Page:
Not everything can be solved by a third party library
Some would argue that third-party libraries exist for a reason. What's the problem with introducing a simple dependency and using it? After all, every programmer should be aware of such possibility and get familiar with project dependencies.
Except for the fact that C++ makes it incredibly hard to bundle additional dependencies. It was designed before Internet-aware package managers were a thing. Some decisions have been made that made sense during that time. But new tools were being created and integration reached a new level. Multiple times I had to mentally sigh when I was asked by a student why it takes 4 hours of researching accompanied by trial and error to install OpenCV with CMake, while in Python it takes one
pip command. The situation is bad and it's unlikely that it'll improve.
Every tool has its purpose
Every tool has its purpose and while C++ may as well be an academic language, I do not believe the pros outweight the cons in terms of learning programming. Make a distinction that is already omnipresent - don't use one tool to do everything, even though such a tool can be used with everything. Want to learn programming and get hooked? Chances are that Python, Kotlin, C# or TypeScript will be much more engaging and pleasurable experience. Want to start with or migrate to low-level language? Choose C or C++, but remember - nowadays C++ is not really used as a "just more powerful C". The "modern" part of it is more common and it's not really a tool used to primarily interact with hardware directly. Its aim is to provide a high level of abstraction with almost zero-cost overhead. This comes with complexity.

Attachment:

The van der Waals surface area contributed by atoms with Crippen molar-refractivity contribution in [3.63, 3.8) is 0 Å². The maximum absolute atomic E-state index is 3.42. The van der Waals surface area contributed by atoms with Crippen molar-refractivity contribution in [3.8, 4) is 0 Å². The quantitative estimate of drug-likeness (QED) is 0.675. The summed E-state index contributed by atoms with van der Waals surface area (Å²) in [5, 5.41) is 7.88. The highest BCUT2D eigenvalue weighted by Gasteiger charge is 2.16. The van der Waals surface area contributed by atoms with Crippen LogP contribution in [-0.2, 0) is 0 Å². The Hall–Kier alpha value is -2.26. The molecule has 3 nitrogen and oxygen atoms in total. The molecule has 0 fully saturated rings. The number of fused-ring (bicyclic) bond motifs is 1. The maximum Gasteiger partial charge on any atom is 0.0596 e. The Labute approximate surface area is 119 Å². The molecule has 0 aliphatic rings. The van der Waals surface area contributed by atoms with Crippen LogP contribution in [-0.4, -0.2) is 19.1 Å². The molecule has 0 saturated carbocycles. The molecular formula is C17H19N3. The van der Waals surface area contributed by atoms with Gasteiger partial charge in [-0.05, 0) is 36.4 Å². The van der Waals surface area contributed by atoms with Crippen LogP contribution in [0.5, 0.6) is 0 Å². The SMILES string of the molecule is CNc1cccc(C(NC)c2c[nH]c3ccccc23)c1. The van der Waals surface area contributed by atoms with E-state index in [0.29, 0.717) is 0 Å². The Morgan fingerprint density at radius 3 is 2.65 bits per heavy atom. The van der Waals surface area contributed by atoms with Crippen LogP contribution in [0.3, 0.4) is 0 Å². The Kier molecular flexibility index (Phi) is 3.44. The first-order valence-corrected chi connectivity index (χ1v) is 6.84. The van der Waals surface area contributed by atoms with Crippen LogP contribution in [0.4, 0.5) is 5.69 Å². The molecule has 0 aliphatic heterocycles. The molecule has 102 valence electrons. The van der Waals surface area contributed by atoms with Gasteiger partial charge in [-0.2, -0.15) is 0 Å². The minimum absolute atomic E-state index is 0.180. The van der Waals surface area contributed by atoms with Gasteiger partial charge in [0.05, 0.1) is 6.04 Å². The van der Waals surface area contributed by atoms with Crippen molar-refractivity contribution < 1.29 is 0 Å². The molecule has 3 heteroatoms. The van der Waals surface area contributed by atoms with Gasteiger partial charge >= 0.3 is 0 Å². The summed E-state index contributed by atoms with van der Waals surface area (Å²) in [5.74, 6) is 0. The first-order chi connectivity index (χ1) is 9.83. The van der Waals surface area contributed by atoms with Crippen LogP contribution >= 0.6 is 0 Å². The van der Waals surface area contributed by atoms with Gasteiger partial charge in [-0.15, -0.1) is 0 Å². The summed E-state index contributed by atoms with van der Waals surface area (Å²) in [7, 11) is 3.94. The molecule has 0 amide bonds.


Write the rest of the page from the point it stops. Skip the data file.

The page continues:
What to choose, then?
Ultimately, this is your question about your situation. You have learnt some basics of C++, good. It's not bad to make a transition to another language, nor is it bad to stay with C++. Ask yourself whether you're enjoying C++. If yes, try to delve deeper. If not, make a change. A programmer ough to know more than one tool, so learning more languages is inevitable.
A word of disclaimer - I have been programming in C++ for almost ten years. It is (and has always been) my primary language. I am engaged in both business solutions and education and, unfortunately, I more and more believe that my favorite tool (C++) is becoming more and more ill-suited for being an academic tool. Want to teach high-level? Use Kotlin, Python, TS, C# or Java (or other tools that make it easier by doing some work for you). Want to teach low-level? Use C.